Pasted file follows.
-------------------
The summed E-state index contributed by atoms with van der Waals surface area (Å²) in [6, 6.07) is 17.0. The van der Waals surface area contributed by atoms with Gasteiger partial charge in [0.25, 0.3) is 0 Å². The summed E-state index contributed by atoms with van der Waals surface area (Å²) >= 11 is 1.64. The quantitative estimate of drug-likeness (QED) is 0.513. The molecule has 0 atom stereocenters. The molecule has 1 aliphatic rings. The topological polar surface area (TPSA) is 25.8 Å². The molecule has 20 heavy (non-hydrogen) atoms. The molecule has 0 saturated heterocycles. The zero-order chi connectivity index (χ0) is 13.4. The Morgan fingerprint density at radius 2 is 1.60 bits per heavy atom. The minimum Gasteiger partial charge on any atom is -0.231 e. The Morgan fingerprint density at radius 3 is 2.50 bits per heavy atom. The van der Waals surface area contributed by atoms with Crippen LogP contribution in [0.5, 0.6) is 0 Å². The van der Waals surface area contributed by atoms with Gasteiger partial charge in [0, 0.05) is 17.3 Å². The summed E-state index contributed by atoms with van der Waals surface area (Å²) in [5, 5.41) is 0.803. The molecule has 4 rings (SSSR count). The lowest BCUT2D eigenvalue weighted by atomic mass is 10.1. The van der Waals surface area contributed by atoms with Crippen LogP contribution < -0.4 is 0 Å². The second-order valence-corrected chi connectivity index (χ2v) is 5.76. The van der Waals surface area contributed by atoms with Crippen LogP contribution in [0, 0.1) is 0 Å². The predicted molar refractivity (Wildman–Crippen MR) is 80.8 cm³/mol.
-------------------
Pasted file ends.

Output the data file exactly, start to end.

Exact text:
The summed E-state index contributed by atoms with van der Waals surface area (Å²) in [6, 6.07) is 17.0. The van der Waals surface area contributed by atoms with Gasteiger partial charge in [0.25, 0.3) is 0 Å². The summed E-state index contributed by atoms with van der Waals surface area (Å²) >= 11 is 1.64. The quantitative estimate of drug-likeness (QED) is 0.513. The molecule has 0 atom stereocenters. The molecule has 1 aliphatic rings. The topological polar surface area (TPSA) is 25.8 Å². The molecule has 20 heavy (non-hydrogen) atoms. The molecule has 0 saturated heterocycles. The zero-order chi connectivity index (χ0) is 13.4. The Morgan fingerprint density at radius 2 is 1.60 bits per heavy atom. The minimum Gasteiger partial charge on any atom is -0.231 e. The Morgan fingerprint density at radius 3 is 2.50 bits per heavy atom. The van der Waals surface area contributed by atoms with Crippen LogP contribution in [0.5, 0.6) is 0 Å². The van der Waals surface area contributed by atoms with Gasteiger partial charge in [0, 0.05) is 17.3 Å². The summed E-state index contributed by atoms with van der Waals surface area (Å²) in [5, 5.41) is 0.803. The molecule has 4 rings (SSSR count). The lowest BCUT2D eigenvalue weighted by atomic mass is 10.1. The van der Waals surface area contributed by atoms with Crippen LogP contribution < -0.4 is 0 Å². The second-order valence-corrected chi connectivity index (χ2v) is 5.76. The van der Waals surface area contributed by atoms with Crippen LogP contribution in [0, 0.1) is 0 Å². The predicted molar refractivity (Wildman–Crippen MR) is 80.8 cm³/mol.